07 January 2017

New York Post: “The chilling stories behind Japan’s ‘evaporating people’”

Of the many oddities that are culturally specific to Japan — from cat cafés to graveyard eviction notices to the infamous Suicide Forest, where an estimated 100 people per year take their own lives — perhaps none is as little known, and curious, as “the evaporated people.”

Since the mid-1990s, it’s estimated that at least 100,000 Japanese men and women vanish annually. They are the architects of their own disappearances, banishing themselves over indignities large and small: divorce, debt, job loss, failing an exam.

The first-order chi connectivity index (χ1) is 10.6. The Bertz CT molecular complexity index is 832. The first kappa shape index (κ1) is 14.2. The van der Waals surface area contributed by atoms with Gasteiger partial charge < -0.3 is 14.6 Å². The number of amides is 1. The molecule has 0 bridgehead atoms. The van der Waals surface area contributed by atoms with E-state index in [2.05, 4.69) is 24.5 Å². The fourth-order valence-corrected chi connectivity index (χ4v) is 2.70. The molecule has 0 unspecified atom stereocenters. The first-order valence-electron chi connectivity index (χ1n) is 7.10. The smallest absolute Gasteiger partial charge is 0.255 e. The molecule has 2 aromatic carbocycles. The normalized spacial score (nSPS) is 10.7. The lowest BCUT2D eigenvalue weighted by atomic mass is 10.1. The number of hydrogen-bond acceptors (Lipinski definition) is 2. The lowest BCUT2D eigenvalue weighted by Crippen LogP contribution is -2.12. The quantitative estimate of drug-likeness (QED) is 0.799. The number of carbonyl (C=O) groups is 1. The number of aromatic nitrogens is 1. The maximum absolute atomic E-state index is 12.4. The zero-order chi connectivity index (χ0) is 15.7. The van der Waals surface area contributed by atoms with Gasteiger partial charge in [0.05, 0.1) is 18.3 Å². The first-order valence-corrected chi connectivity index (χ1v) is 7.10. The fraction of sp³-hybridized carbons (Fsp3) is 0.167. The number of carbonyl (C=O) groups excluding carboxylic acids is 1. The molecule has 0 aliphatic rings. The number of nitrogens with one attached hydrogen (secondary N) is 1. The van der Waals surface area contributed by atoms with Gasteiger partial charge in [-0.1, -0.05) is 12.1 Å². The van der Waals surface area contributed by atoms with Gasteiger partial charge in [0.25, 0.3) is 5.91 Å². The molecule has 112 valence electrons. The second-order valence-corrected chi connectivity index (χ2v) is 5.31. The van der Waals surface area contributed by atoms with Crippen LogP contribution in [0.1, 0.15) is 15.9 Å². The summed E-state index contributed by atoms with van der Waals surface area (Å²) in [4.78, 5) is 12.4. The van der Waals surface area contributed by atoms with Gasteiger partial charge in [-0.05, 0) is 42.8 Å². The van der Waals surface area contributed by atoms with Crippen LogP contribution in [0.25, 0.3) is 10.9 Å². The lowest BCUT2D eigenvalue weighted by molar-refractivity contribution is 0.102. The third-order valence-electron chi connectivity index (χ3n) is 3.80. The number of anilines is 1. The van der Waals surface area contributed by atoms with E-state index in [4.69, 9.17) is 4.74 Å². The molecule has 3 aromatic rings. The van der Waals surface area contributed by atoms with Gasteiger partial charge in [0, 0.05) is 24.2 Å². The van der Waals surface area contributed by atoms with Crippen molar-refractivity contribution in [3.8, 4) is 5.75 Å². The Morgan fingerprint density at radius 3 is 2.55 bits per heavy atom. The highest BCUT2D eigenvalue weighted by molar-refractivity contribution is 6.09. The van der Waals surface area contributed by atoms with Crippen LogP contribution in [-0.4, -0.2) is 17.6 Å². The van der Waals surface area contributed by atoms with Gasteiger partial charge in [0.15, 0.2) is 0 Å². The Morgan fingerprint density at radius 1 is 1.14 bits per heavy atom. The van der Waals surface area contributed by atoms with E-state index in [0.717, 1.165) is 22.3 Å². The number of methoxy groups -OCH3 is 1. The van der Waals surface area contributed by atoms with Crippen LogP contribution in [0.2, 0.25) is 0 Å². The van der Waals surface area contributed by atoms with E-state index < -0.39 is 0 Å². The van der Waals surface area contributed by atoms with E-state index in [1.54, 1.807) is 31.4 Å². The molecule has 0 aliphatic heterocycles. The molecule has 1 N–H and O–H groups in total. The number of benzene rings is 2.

Japanese culture also emphasizes uniformity, the importance of the group over the individual. You must hit the nail that stands out is a Japanese maxim, and for those who can’t, or won’t, fit into society, adhere to its strict cultural norms and near-religious devotion to work, to vanish is to find freedom of a sort.

Maureen Callahan

A secret world hidden within the public world – fascinating how far a society can go when it refuses to let go of traditions and conformism. But I guess evaporating from the world is a bit better than straight up committing suicide, since there’s still a slim chance of returning.

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